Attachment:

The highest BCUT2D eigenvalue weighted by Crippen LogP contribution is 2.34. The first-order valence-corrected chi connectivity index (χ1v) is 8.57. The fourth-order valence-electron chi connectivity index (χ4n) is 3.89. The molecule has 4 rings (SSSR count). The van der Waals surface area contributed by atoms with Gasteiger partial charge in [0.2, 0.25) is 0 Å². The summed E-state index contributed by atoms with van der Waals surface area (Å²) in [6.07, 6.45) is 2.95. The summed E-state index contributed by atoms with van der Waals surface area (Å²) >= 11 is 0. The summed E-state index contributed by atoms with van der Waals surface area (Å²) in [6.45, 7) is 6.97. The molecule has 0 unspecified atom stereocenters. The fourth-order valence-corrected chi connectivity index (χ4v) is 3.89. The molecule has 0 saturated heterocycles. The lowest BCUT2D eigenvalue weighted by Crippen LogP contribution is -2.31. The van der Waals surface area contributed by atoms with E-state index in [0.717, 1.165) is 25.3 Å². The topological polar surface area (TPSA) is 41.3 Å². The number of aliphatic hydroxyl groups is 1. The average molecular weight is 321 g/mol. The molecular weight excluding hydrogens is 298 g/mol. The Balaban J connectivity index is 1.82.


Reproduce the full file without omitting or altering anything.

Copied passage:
The highest BCUT2D eigenvalue weighted by Crippen LogP contribution is 2.34. The first-order valence-corrected chi connectivity index (χ1v) is 8.57. The fourth-order valence-electron chi connectivity index (χ4n) is 3.89. The molecule has 4 rings (SSSR count). The van der Waals surface area contributed by atoms with Gasteiger partial charge in [0.2, 0.25) is 0 Å². The summed E-state index contributed by atoms with van der Waals surface area (Å²) in [6.07, 6.45) is 2.95. The summed E-state index contributed by atoms with van der Waals surface area (Å²) >= 11 is 0. The summed E-state index contributed by atoms with van der Waals surface area (Å²) in [6.45, 7) is 6.97. The molecule has 0 unspecified atom stereocenters. The fourth-order valence-corrected chi connectivity index (χ4v) is 3.89. The molecule has 0 saturated heterocycles. The lowest BCUT2D eigenvalue weighted by Crippen LogP contribution is -2.31. The van der Waals surface area contributed by atoms with E-state index in [0.717, 1.165) is 25.3 Å². The topological polar surface area (TPSA) is 41.3 Å². The number of aliphatic hydroxyl groups is 1. The average molecular weight is 321 g/mol. The molecular weight excluding hydrogens is 298 g/mol. The Balaban J connectivity index is 1.82.